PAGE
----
We get to know another member of staff behind the scenes at Staplewood, to find out more about building the fitness and physicality of our Academy graduates...
Name Jonathan Woodhouse
Job title Academy Strength & Conditioning Coach (Professional Development Phase)
Year joined 2013 & 2016
When/how did you develop an interest in Sport Science?
I guess my career in Sport Science began when I joined the University of Bath back in 2011 to study Sport and Exercise Science as an undergraduate. As I was growing up, I realistically knew that I wasn’t going to make it professionally, but I always wanted to be involved in football in some domain. During my third year at University, I completed a work placement with Saints working closely within the professional development phase alongside Alek Gross (Head of Sports Science), and this confirmed I wanted to continue working in Sport Science.
How did your job at Saints come about?
After completing my work placement in 2013/14, I continued to keep in close contact with the club, as my final year project analysed the physical match data focusing on the differences between age groups and positions. From then on, I always kept a close eye on vacancies and in June 2016, an Academy Data Scientist position came up, before I progressed to Academy S&C Coach.
What does a normal working week look like for you?
It’s normally a six-day working week working with the Under-18 squad. I would get into Staplewood around 7:30am every day and leave about 6pm. The squad train from Monday to Friday before a Saturday match in the U18 Premier League. Although the hours are long, it’s a very satisfying role knowing you can make a real difference. Not many people can say their job does not feel like work.
How does your work help improve performance?
As a department, we put time and effort into a range of areas including physical testing, injury exposure data, daily GPS monitoring and well-being, training and match data, body composition data and psychometric testing. We measure various things and look at the differences from expected values for that individual. We know and understand that individuals will have different profiles but we’re looking for differences outside of that normal profile for that player in order to make any amendments to training programmes, whether it be on-field or in the gym, or a way they may be able to improve their performance. We have similar processes across age groups.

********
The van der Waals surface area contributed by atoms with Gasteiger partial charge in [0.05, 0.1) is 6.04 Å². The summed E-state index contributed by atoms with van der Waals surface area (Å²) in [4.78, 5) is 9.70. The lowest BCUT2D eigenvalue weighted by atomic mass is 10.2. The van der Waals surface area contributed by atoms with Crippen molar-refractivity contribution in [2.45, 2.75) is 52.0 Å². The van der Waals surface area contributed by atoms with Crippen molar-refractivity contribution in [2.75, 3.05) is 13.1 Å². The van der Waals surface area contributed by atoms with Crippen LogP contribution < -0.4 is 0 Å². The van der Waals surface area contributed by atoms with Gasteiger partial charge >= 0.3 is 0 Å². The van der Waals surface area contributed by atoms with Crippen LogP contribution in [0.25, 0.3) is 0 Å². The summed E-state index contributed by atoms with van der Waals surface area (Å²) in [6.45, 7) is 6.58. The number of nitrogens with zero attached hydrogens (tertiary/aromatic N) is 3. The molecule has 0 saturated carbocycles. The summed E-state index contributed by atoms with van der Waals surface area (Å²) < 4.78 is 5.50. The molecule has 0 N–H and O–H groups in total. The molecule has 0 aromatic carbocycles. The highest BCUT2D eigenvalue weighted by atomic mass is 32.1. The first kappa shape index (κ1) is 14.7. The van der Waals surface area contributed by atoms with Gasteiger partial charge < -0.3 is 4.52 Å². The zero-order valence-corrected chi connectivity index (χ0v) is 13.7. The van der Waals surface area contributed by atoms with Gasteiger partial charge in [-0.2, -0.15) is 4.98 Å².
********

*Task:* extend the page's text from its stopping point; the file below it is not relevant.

You play a key role in the annual Sports Science Undergraduate Summit – tell us about that…
I work closely alongside Sam Beaglehole & Tom John in delivering the summit each year. For the previous two seasons, we have invited undergraduates from across the country to Staplewood, allowing them to gain an insight into the practicalities of delivering applied sports science within professional football. Not only do undergraduates witness how applied sports science varies from an Academy setting to first-team level, but appreciate and understand how the multiple disciplines are incorporated into daily practice. We’re looking forward to hosting the event again this season.
What advice would you give aspiring sport scientists trying to land a job in football?
I advise all young Sport Science enthusiasts and students to take every opportunity, it doesn’t matter if it’s one night a week at your local football team or assisting one of your University clubs on a Wednesday afternoon – all the experience adds up. Your degree will only give you so much but the practical experience is invaluable. However, be cautious and remember that you are still in the infancy of your career so instead of being critical, ensure you are willing to learn as much as you can and reflect on what you have done or seen. I have been told by many people that you only get out what you put in, and they are absolutely spot on. Ultimately, my advice is to keep learning, focus on your skillset and be open to every opportunity available to you.